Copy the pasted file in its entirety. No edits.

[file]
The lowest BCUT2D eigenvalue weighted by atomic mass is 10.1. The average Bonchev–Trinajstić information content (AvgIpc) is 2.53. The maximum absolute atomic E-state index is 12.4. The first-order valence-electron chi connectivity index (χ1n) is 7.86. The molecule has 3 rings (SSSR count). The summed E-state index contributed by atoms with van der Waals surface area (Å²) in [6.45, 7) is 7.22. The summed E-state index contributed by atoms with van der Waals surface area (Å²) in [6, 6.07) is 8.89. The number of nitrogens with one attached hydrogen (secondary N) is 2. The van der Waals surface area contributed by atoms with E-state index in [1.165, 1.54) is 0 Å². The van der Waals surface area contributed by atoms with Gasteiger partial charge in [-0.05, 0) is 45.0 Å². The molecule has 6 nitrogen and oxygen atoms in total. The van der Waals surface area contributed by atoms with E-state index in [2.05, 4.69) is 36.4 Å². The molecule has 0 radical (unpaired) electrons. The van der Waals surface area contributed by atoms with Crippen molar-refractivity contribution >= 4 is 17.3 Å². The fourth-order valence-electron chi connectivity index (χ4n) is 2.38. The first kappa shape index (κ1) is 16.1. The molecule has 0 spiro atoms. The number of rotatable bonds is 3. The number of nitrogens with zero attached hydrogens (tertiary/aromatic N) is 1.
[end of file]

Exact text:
The lowest BCUT2D eigenvalue weighted by atomic mass is 10.1. The average Bonchev–Trinajstić information content (AvgIpc) is 2.53. The maximum absolute atomic E-state index is 12.4. The first-order valence-electron chi connectivity index (χ1n) is 7.86. The molecule has 3 rings (SSSR count). The summed E-state index contributed by atoms with van der Waals surface area (Å²) in [6.45, 7) is 7.22. The summed E-state index contributed by atoms with van der Waals surface area (Å²) in [6, 6.07) is 8.89. The number of nitrogens with one attached hydrogen (secondary N) is 2. The van der Waals surface area contributed by atoms with E-state index in [1.165, 1.54) is 0 Å². The van der Waals surface area contributed by atoms with Gasteiger partial charge in [-0.05, 0) is 45.0 Å². The molecule has 6 nitrogen and oxygen atoms in total. The van der Waals surface area contributed by atoms with E-state index in [2.05, 4.69) is 36.4 Å². The molecule has 0 radical (unpaired) electrons. The van der Waals surface area contributed by atoms with Crippen molar-refractivity contribution >= 4 is 17.3 Å². The fourth-order valence-electron chi connectivity index (χ4n) is 2.38. The first kappa shape index (κ1) is 16.1. The molecule has 0 spiro atoms. The number of rotatable bonds is 3. The number of nitrogens with zero attached hydrogens (tertiary/aromatic N) is 1.